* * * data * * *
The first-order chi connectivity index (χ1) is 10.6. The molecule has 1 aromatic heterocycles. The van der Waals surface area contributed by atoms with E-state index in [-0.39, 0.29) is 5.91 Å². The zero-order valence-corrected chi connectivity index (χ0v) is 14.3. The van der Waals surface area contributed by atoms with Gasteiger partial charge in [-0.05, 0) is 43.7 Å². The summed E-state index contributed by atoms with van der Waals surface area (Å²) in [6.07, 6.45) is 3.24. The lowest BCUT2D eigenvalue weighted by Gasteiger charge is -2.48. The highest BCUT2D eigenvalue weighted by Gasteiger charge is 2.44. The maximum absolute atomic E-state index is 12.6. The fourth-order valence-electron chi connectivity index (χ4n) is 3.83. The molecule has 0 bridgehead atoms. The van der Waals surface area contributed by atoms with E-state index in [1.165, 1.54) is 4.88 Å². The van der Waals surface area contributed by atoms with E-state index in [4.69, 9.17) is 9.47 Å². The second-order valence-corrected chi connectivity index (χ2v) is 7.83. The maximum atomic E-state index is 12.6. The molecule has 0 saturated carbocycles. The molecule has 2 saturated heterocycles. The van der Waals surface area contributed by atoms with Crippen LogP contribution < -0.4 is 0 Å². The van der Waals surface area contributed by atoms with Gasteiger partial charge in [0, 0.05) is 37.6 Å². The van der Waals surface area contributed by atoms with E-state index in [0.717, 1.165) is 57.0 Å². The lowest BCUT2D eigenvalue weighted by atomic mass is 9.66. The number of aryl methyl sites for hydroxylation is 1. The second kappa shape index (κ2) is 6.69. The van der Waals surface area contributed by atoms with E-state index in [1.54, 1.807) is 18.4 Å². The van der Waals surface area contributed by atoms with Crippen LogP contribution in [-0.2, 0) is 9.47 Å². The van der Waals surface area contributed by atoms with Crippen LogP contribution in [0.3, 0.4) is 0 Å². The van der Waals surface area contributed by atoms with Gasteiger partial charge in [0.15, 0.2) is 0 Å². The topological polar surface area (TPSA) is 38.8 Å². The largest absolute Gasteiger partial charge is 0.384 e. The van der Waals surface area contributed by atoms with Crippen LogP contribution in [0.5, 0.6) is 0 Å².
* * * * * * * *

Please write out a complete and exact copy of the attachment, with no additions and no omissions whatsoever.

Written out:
The first-order chi connectivity index (χ1) is 10.6. The molecule has 1 aromatic heterocycles. The van der Waals surface area contributed by atoms with E-state index in [-0.39, 0.29) is 5.91 Å². The zero-order valence-corrected chi connectivity index (χ0v) is 14.3. The van der Waals surface area contributed by atoms with Gasteiger partial charge in [-0.05, 0) is 43.7 Å². The summed E-state index contributed by atoms with van der Waals surface area (Å²) in [6.07, 6.45) is 3.24. The lowest BCUT2D eigenvalue weighted by Gasteiger charge is -2.48. The highest BCUT2D eigenvalue weighted by Gasteiger charge is 2.44. The maximum absolute atomic E-state index is 12.6. The fourth-order valence-electron chi connectivity index (χ4n) is 3.83. The molecule has 0 bridgehead atoms. The van der Waals surface area contributed by atoms with E-state index in [1.165, 1.54) is 4.88 Å². The van der Waals surface area contributed by atoms with E-state index in [4.69, 9.17) is 9.47 Å². The second-order valence-corrected chi connectivity index (χ2v) is 7.83. The maximum atomic E-state index is 12.6. The molecule has 0 saturated carbocycles. The molecule has 2 saturated heterocycles. The van der Waals surface area contributed by atoms with Crippen LogP contribution < -0.4 is 0 Å². The van der Waals surface area contributed by atoms with Gasteiger partial charge in [0, 0.05) is 37.6 Å². The van der Waals surface area contributed by atoms with E-state index in [0.717, 1.165) is 57.0 Å². The lowest BCUT2D eigenvalue weighted by atomic mass is 9.66. The number of aryl methyl sites for hydroxylation is 1. The second kappa shape index (κ2) is 6.69. The van der Waals surface area contributed by atoms with E-state index in [1.54, 1.807) is 18.4 Å². The van der Waals surface area contributed by atoms with Crippen LogP contribution in [-0.2, 0) is 9.47 Å². The van der Waals surface area contributed by atoms with Crippen LogP contribution in [0.3, 0.4) is 0 Å². The van der Waals surface area contributed by atoms with Gasteiger partial charge in [0.15, 0.2) is 0 Å². The topological polar surface area (TPSA) is 38.8 Å². The largest absolute Gasteiger partial charge is 0.384 e. The van der Waals surface area contributed by atoms with Crippen LogP contribution in [0.5, 0.6) is 0 Å².